Challenge: Minor character
Word Count: 732
Rating: White Cortina
Notes: None of the characters belong to me, I just play with them and promise to give them back when I'm done. Spoilers for series 1.
Sam Tyler was good to me when me dad died, really good. He wasn’t like the other coppers. He took the time to talk to me, told me not to let what had happened change who I was. Losing my dad did change me, of course. It made me determined to do better, be better.
I remember like it was yesterday. Sam promised that he would find out who killed Dad, who had left him lying in his own blood in the alley behind the red brick houses. It turned out to be a fellow United supporter who wanted it to kick off with the City lot. I was so angry at that bloke. Pete. When I say that name now, it’s like I want to spit it out of my mouth, get the name away from me before I get infected by it’s wickedness. He said he only meant to hurt him, not kill him, but it doesn’t matter, does it? He should never have wanted to hurt him in the first place – Dad never did him any harm. And all to start a fight and settle a score.
Mum tried to be brave. I remember a procession of women would come round the house for days afterwards, each one holding her hand and weeping. My mother would sit there, her face grey and still like a stone mask. She couldn’t cry in front of these people, most of whom hardly knew my dad. Every few minutes the door bell would go and on the step would be a neighbour with some food. They were trying to be kind so me mam wouldn’t have to cook but most of it ended up in the bin – neither of us had any appetite. Late at night I would wake up and hear her sobs echoing up the stairs. I’d creep down, curl up next to her, gently put my arm around her shoulders until she collapsed onto me, wailing. I’d sit and hold her until morning when the cries had quietened and she could face the day again.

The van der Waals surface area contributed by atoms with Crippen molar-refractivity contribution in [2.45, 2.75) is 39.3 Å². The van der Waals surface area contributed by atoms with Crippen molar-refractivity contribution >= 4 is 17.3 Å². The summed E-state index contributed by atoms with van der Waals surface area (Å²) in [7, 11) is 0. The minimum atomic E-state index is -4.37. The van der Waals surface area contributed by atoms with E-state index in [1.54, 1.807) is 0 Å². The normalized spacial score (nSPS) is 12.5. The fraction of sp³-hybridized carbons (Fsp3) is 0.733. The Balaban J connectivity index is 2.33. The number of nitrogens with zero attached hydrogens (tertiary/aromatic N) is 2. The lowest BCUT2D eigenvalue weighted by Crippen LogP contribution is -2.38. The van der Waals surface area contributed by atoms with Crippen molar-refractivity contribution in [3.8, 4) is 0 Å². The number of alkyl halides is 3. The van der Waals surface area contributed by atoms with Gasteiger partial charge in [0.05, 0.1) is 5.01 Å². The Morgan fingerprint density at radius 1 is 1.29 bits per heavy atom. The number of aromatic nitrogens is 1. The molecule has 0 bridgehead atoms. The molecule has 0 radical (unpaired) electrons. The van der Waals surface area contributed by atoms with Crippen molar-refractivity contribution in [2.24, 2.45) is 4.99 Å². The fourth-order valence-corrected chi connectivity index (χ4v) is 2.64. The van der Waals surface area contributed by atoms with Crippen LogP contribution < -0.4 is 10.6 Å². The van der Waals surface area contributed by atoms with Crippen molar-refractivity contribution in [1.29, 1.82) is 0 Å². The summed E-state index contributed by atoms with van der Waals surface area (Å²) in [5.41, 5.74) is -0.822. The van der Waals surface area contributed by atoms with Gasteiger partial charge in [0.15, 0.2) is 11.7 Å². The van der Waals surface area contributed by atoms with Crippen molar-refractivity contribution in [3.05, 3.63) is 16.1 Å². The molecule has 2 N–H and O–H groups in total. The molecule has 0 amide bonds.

With Dad gone, things were tough but she did her best. Suddenly the house was empty, people stopped coming around trying to help. She had to go out and find work for the first time in her life. She wasn’t qualified to do anything, and ended up doing poxy jobs which made her miserable. Every birthday though, she would buy me a ticket to the match and insist I went wearing dad’s scarf. She’d tie it for me and tell me how much I looked like him, her eyes full of tears.
We scraped by for a few years. I did a paper round to bring in a bit more cash until I could leave school. Mam wanted me to go to college – I was bright enough, but I knew that wasn’t for me. She was making herself sick, working so hard, so I had to start earning as soon as possible I got an engineering apprenticeship but I always knew it wasn’t the path I wanted to follow. It let me make a decent life for us though, and Mum was able to work for just a few days a week rather than all hours. Eventually the doctors decided Mum had cancer and she wasted away in front of my eyes. She was brave through it all, like she was when dad died but silently we both knew she wasn’t getting better. She looked so peaceful at the end though – dying took all the lines from her face. I did the only thing she ever asked of me – buried her next to my dad.
After my mum died and I could do things just for me, I packed in the engineering job and joined the police force. I started as a beat cop in the old neighbourhood and eventually ended up in traffic. Twenty-odd years later, I was called to the scene of a hit and run. The victim was left for dead in the middle of the road under the flyover. He’d already gone in the ambulance by the time I got there but they told me his name was Sam Tyler and he was a detective chief inspector. I heard he was a young-ish fella so it couldn’t have been the man who’d helped me all those years ago. Strange coincidence though…